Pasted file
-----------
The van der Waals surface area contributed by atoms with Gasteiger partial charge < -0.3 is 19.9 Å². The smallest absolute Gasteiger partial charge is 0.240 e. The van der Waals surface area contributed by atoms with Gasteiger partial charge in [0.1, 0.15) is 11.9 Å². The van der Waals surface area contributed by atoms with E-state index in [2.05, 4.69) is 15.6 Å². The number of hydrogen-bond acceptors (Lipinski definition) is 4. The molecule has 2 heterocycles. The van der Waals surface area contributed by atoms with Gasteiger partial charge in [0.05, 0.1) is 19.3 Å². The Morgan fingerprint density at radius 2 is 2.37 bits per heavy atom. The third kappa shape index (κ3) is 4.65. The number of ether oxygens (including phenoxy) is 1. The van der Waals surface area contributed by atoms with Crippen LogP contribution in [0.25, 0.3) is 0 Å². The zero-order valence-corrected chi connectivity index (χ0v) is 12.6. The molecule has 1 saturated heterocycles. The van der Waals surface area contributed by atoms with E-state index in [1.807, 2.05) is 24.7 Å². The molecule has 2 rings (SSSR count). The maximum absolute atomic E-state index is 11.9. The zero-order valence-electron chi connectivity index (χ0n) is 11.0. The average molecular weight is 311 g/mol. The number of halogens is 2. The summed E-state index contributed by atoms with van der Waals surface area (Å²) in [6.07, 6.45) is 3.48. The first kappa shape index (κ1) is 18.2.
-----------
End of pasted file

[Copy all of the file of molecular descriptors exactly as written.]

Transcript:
The van der Waals surface area contributed by atoms with Gasteiger partial charge < -0.3 is 19.9 Å². The smallest absolute Gasteiger partial charge is 0.240 e. The van der Waals surface area contributed by atoms with Gasteiger partial charge in [0.1, 0.15) is 11.9 Å². The van der Waals surface area contributed by atoms with E-state index in [2.05, 4.69) is 15.6 Å². The number of hydrogen-bond acceptors (Lipinski definition) is 4. The molecule has 2 heterocycles. The van der Waals surface area contributed by atoms with Gasteiger partial charge in [0.05, 0.1) is 19.3 Å². The Morgan fingerprint density at radius 2 is 2.37 bits per heavy atom. The third kappa shape index (κ3) is 4.65. The number of ether oxygens (including phenoxy) is 1. The van der Waals surface area contributed by atoms with Crippen LogP contribution in [0.25, 0.3) is 0 Å². The zero-order valence-corrected chi connectivity index (χ0v) is 12.6. The molecule has 1 saturated heterocycles. The van der Waals surface area contributed by atoms with E-state index in [1.807, 2.05) is 24.7 Å². The molecule has 2 rings (SSSR count). The maximum absolute atomic E-state index is 11.9. The zero-order valence-electron chi connectivity index (χ0n) is 11.0. The average molecular weight is 311 g/mol. The number of halogens is 2. The summed E-state index contributed by atoms with van der Waals surface area (Å²) in [6.07, 6.45) is 3.48. The first kappa shape index (κ1) is 18.2.